Issue: Spring/Summer 2014
Shirley A. Mullen, 76
Throughout history when God calls his people to great tasks, He first calls them to come apart for a season of preparation. For Moses and for our Lord, it was time in the wilderness. For Houghton students from across the decades, their time at Houghton provided this season of preparation. The coming apart provides space and time for soul searching and for sorting out personal priorities. It also provides a place of distance from which to get a larger perspective on one’s own journey and on the world in general. Finally, it invites opportunity for reflection, for discovery, for imagination and creativity.
In the end, however, the coming apart is not an end in itself. The coming apart is for the sake of the “real world.” (We learn to recognize God’s voice in the burning bush so we can hear it more clearly back in Pharaoh’s palace.) For more than 130 years, God has been using Houghton — this place apart — to prepare His people for service in the very heart of the world’s most challenging situations. Wherever we look on the globe, we can find Houghton stories, stories of God’s creative and redeeming grace at work through Houghton alumni.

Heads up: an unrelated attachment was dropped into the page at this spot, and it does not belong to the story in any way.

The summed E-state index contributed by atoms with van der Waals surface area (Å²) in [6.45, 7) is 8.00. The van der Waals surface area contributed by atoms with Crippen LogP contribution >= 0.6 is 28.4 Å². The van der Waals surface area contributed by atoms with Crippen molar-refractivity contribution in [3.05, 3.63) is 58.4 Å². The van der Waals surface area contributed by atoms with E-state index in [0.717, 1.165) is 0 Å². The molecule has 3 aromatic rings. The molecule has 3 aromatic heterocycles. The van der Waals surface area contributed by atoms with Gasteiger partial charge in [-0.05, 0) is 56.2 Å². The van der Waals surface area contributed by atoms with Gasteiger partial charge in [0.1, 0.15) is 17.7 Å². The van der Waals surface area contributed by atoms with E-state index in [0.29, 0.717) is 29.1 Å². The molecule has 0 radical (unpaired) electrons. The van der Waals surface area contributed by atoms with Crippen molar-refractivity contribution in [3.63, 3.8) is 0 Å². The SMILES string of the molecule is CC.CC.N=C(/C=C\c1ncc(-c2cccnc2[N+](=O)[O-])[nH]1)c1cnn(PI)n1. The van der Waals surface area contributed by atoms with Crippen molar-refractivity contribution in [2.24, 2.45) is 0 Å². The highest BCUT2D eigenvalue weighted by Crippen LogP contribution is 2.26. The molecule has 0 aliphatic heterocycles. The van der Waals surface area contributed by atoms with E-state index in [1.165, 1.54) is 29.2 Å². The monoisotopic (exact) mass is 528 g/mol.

Today, some of the most challenging “real world” situations are in the areas of education and health care. We too often picture teachers, doctors, and nurses operating in situations of domesticated calm, rather than in places that require the mental and physical agility of the battlefield or the moral clarity and courage of Plato’s Philosopher Kings. Here at the beginning of the 21st century, education and health care systems are struggling over issues that require not just professional and technical competence but deep understanding of the moral and spiritual dimensions of the human condition. It is not enough in this moment to know how to teach Johnny to read or how to diagnose a heart condition. Teachers and health care professionals today must be able to think and speak well in areas of justice and values. What is worth teaching and knowing? What quality of life is worth living? How do we distribute the vast resources of education and health care in ways that are just and that promote individual and collective well-being?
It is for just these challenging times and for these complex circumstances in the very “real world” that a Houghton education prepares graduates. We invite you to enjoy this issue of Houghton magazine as our faculty and alumni consider what it means to carry out Houghton’s mission of “leading and laboring as scholar-servants in the changing worlds” of education and health care.
Shirley A. Mullen, Class of 1976